Mary Smith (voiced by Hana Sugisaki), a young English girl tries to make herself useful at the country estate of her Great Aunt Charlotte (Shinobu Otake) but keeps messing things up. A local boy named Peter (Ryunosuke Kamiki) teases Mary for both her clumsiness and wild red hair which she hates. One day Peter's cats Tib and Gib lead Mary to a place in the woods where she finds some mysterious glowing flowers. Zebedee (Kenichi Endo), the estate gardener, identifies them as "Fly-By-Night", flowers coveted by witches, according to legend, for their magical flower. Later when Gib disappears, Tib leads Mary back into the woods. There they find an enchanted broomstick that when freed by Mary unleashes the magic contained inside the flowers. It then flies Mary and Tib to a magical realm in the clouds that turns out to be Endor College, an academy for young witches.
When is a Studio Ghibli anime not necessarily a Studio Ghibli anime? When it is the first film from Studio Ponoc, the new production house formed by former Ghibli animators including director Hiromasa Yonebayashi. With two impressive films - Arietty (2010) and When Marnie Was There (2014) - already under his belt, Yonebayashi here delivers another polished children's fantasy in the tradition of his mentor: the great Hayao Miyazaki. Upholding the long-standing Ghibli tradition of adapting children's books by British authors, Mary and the Witch's Flower is based on 'The Little Broomstick' written by Mary Stewart. It is only the second book by Stewart adapted for the screen coming more than fifty years after Walt Disney fashioned The Moon-Spinners into a vehicle for Hayley Mills.
Obviously the concept of a school for magic users cannot help but feel reminiscent of Harry Potter. There is even a passing mention of a philosopher's stone. However Stewart's novel predates J.K. Rowling's Potter books by more than twenty years. On top of that Yonebayashi and his team of animators imbue Mary and the Witch's Flower with a distinctly different visual imagination. More colourful and eccentric than the Potter universe, the film paints a vivid magical world fusing spells and technology, where crazy robots mingle with delightful animal characters. The animation exhibits all the artistry, scope and intricacy, along with a solid grasp of character-driven storytelling, one would expect from a team with this pedigree. For seasoned Ghibli fans it is almost impossible to watch Mary and the Witch's Flower and not pick up on certain elements and imagery that evoke classic Miyazaki films. Yonebayashi fashions a familiar coming of age tale wherein an insecure young heroine has her fortitude tested in a magical world and discovers inner strength laying the groundwork for the strong woman she will become. You have got the boy sidekick who goes from teasing nuisance to stalwart ally, the secret connecting the child heroine to an old woman and the polite but menacing witch. All elements familiar from Nausicaä of the Valley of the Wind (1984), My Neighbour Totoro (1988), Spirited Away (2001), Howl's Moving Castle (2004), Yonebayashi's own When Marnie Was There and obviously Kiki's Delivery Service (1989).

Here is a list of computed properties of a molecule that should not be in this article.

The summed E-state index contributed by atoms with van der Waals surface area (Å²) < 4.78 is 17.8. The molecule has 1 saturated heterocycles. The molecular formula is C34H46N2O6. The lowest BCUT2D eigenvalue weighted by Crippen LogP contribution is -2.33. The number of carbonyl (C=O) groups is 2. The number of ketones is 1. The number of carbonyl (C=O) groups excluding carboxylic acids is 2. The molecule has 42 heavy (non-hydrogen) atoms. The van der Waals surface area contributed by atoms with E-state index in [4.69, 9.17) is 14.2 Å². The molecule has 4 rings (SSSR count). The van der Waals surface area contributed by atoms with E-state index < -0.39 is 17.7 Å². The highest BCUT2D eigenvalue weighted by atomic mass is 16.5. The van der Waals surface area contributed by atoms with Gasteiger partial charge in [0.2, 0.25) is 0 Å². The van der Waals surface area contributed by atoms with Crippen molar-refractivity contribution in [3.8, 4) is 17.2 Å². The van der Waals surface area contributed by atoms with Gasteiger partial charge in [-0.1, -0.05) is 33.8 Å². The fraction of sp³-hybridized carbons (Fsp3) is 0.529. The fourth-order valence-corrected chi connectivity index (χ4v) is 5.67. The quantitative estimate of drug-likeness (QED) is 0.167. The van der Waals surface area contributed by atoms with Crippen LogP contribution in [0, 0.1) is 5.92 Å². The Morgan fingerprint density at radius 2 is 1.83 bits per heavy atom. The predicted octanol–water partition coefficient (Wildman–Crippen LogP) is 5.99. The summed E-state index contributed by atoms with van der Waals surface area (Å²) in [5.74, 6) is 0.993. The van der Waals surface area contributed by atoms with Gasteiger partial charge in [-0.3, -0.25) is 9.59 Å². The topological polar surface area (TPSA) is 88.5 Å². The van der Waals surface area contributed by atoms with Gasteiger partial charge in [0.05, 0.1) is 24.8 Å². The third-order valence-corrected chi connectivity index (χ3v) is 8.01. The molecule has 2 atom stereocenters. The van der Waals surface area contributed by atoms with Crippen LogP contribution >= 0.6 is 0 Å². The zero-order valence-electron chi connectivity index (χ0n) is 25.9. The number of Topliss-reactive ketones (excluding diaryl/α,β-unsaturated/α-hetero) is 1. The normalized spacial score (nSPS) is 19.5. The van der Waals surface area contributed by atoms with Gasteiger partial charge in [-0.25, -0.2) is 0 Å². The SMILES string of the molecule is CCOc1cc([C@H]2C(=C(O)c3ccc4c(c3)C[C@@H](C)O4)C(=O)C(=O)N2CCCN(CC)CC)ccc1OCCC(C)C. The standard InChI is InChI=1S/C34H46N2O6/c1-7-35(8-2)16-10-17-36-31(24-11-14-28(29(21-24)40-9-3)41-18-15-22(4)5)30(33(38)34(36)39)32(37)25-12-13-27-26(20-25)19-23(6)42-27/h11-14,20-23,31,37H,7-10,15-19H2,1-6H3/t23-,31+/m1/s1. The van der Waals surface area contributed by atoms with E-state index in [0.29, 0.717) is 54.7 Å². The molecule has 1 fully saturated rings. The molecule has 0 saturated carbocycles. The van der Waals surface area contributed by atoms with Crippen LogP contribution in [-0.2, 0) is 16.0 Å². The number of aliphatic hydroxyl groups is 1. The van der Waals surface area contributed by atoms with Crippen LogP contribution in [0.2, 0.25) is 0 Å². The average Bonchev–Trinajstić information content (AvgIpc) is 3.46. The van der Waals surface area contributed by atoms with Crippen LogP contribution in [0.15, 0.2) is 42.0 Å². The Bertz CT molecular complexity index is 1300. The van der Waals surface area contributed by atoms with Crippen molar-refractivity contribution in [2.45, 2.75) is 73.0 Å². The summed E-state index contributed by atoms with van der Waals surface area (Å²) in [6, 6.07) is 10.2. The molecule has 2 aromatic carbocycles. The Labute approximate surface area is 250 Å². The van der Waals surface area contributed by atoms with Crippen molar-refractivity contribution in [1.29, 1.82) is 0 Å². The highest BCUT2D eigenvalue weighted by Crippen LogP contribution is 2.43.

Which is not to suggest that the film is derivative. Rather it reflects certain tried and tested tropes rather than breaking new ground as Yonebayashi did with When Marnie Was There. While Kiki's Delivery Service is a low-key, intimate character study, Mary and the Witch's Flower spins a much grander, if at the same time more conventional adventure story. Things get off to a running start and maintain a much faster pace than a Miyazaki film (and stages dynamic aerial action sequences) which is liable to sit well with western viewers. Featuring Ruby Barnhill, star of Steven Spielberg's Roald Dahl adaptation The BFG (2016), Kate Winslet, Jim Broadbent and Ewan Bremner, the English dub befits an anime that seems at least in part skewed towards Japanese Anglophiles. British viewers may wish to check out the original Japanese language version if only for the novelty of watching English characters exhibit Japanese mannerisms and social etiquette. Stewart's clever plot subverts expectations as Mary discovers her seemingly nurturing fantasy world hides a dark underbelly. Story twists add an interesting anti-animal experimentation subtext along with a moral complexity that upholds yet another heartening Ghibli tradition.